Answer: Yes. A dissident intending to engage or engaging in a solicitation of no more than ten persons under Rule 14a-2(b)(2) should be mindful that its filing of a Schedule 13D – depending on the content of this document and other relevant facts and circumstances – may constitute a more widespread solicitation that may preclude reliance upon Rule 14a-2(b)(2). For example, the filing of a Schedule 13D that states no more than what is explicitly required by the schedule generally would not be viewed as a more widespread solicitation. By contrast, where the Schedule 13D or any of its exhibits invites security holders to contact the filer in order to discuss the solicitation, or urges security holders to take some action, the Schedule 13D filing may be viewed as a solicitation of all of the registrant’s security holders. [May 11, 2018]
Question: If securities are purchased prior to the record date, but title does not pass until after the record date, would the efforts by the purchaser to obtain proxies from the sellers be an exempt solicitation under Rule 14a-2(a)(2)? Would such efforts count toward the ten-person limitation of Rule 14a-2(b)(2)?
Answer: As these efforts would be an exempt solicitation under Rule 14a-2(a)(2), which exempts any solicitation by a person in respect of securities of which he or she is the beneficial owner, they would not count towards the ten-person limitation in Rule 14a-2(b)(2). [May 11, 2018]
Section 123. Rule 14a-3
Question: If the information in an annual report to security holders required by Rule 14a-3 is included in a proxy statement contained in a Form S-4 filed for the same security holder meeting, is a separate Rule 14a-3 annual report nevertheless required?
Answer: No. [May 11, 2018]
Question: A limited partnership has units registered under Exchange Act Section 12, but it does not hold director elections and therefore does not solicit proxies for the election of directors. Is the limited partnership required to file copies of its annual report with the Commission pursuant to Rule 14a-3?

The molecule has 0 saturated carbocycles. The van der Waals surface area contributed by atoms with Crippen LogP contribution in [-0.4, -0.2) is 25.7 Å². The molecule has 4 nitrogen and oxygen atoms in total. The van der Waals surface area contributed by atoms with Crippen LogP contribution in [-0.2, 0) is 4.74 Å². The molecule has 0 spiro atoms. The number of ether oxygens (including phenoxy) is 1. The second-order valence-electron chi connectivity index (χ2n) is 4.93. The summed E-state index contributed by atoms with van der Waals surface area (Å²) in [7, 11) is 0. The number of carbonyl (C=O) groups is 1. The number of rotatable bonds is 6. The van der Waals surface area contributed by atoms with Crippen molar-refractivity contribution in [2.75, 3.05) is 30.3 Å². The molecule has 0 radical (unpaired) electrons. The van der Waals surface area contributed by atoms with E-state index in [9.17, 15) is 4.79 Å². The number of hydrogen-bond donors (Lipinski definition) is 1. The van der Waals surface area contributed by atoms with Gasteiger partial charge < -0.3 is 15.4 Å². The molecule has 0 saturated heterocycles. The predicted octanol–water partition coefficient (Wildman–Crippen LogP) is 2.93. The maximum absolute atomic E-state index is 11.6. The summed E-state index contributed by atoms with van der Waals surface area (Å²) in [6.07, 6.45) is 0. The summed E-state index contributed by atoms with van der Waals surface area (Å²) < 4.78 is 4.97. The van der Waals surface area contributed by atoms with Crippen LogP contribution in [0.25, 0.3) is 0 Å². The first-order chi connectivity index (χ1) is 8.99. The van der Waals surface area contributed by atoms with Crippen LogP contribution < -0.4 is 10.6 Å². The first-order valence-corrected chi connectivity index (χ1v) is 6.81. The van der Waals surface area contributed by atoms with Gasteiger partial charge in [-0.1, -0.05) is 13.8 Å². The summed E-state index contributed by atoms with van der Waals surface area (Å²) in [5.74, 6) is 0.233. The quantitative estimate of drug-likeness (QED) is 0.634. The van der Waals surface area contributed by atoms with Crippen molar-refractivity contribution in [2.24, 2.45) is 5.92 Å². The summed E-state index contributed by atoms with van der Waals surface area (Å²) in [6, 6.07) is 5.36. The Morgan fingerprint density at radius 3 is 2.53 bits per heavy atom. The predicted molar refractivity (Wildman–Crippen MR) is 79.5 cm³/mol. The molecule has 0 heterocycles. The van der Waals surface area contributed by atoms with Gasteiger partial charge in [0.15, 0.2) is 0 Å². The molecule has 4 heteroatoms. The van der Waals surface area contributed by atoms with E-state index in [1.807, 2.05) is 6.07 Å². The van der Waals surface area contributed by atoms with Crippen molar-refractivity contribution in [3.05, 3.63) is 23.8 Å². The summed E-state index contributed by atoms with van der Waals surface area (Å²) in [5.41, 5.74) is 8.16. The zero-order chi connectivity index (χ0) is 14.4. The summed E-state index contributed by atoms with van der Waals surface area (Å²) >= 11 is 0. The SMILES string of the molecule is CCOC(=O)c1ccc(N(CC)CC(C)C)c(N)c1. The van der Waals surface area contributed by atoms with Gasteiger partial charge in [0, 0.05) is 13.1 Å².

Answer: No. [May 11, 2018]
Question: Would a special meeting of a limited partnership held for the purpose of adding a general partner be an annual meeting (or a special meeting in lieu of an annual meeting) of security holders to elect directors of a corporation for purposes of Exchange Act Rule 14a-3?
Answer: Yes. Accordingly, an annual report prepared in accordance with Rule 14a-3 should be provided to the limited partners in connection with the meeting. However, the limited partnership would not be required to provide more than one annual report to its limited partners during any fiscal year. [May 11, 2018]
Question: What does the reference to the “most recent fiscal years” in Rule 14a-3(b)(1) mean?
Answer: The “most recent fiscal years” referenced in Rule 14a-3(b)(1) are the most recently completed fiscal years as of the date of a registrant’s annual meeting, not as of the date the registrant mails proxy materials for its annual meeting. For example, a registrant with a December 31 fiscal year end, holding an annual meeting in early February 2018, must include audited balance sheets as of the end of each of fiscal years 2017 and 2016 in the annual report that accompanied or preceded the annual meeting proxy statement.[May 11, 2018]
Section 124. Rule 14a-4
Question: Rule 14a-4(b)(1) states that a proxy may confer discretionary authority with respect to matters as to which a choice has not been specified by the security holder, so long as the form of proxy states in bold-faced type how the proxy holder will vote where no choice is specified. If action is to be taken with respect to the election of directors and the persons solicited have cumulative voting rights, can a soliciting party cumulate votes among director nominees by simply indicating this in bold-faced type on the proxy card?
Answer: Yes, as long as state law grants the proxy holder the authority to exercise discretion to cumulate votes and does not require separate security holder approval with respect to cumulative voting. [May 11, 2018]